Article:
Adding fuel to the “pro” audit argument is a global study of 550 accounts payable departments conducted by software provider Basware. The eye-opening results certainly reinforce the need for organizations to periodically review procurement and AP processes and controls and to monitor the performance of both the organization’s own AP department and that of its vendor network.  Perhaps most alarming, the Basware study found that just 40% of invoices generated were based upon purchase orders and where a valid P.O. did exist, many financial departments had trouble reconciling against them.  Further, among the survey respondents, which processed on average 93,000 invoices per year, 7% contained errors.  These errors led delays in paying suppliers among 35% of the respondents and delays in being paid among 24% of the respondents.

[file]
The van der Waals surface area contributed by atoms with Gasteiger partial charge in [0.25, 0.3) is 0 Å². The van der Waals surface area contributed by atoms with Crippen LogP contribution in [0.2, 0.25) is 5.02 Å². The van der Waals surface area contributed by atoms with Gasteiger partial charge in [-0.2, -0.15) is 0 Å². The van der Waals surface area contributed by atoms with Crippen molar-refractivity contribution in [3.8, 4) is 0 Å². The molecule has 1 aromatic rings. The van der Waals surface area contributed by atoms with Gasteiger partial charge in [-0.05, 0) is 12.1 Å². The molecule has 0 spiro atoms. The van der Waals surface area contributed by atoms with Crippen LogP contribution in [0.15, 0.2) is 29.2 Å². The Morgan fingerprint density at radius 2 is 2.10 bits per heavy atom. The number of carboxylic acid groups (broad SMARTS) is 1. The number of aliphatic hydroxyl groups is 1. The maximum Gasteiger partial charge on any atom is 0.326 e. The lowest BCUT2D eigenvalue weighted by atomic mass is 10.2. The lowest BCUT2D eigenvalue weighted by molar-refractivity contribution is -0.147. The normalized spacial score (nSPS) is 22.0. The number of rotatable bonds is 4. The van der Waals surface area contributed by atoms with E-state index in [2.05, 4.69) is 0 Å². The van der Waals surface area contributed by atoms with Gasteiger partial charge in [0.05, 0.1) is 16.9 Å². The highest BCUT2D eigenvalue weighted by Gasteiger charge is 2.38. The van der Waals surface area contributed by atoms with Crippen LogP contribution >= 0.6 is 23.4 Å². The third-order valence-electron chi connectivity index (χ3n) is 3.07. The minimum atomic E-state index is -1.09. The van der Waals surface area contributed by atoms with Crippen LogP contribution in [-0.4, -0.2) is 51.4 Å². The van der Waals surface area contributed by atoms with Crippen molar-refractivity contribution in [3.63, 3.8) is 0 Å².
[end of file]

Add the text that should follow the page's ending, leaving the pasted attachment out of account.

In spite of the fact that many vendor agreements contain AP guidelines and even spell out accounts payable criteria related to prompt pay discounts, late fee avoidance, days payable targets, fiscal period reconciliation parameters, etc… too often performance in this area goes unchecked. A parting thought, inspired by the words of Sir Edward Coke, the noted seventeenth-century English jurist;  “Precaution is better than cure.”  Read More.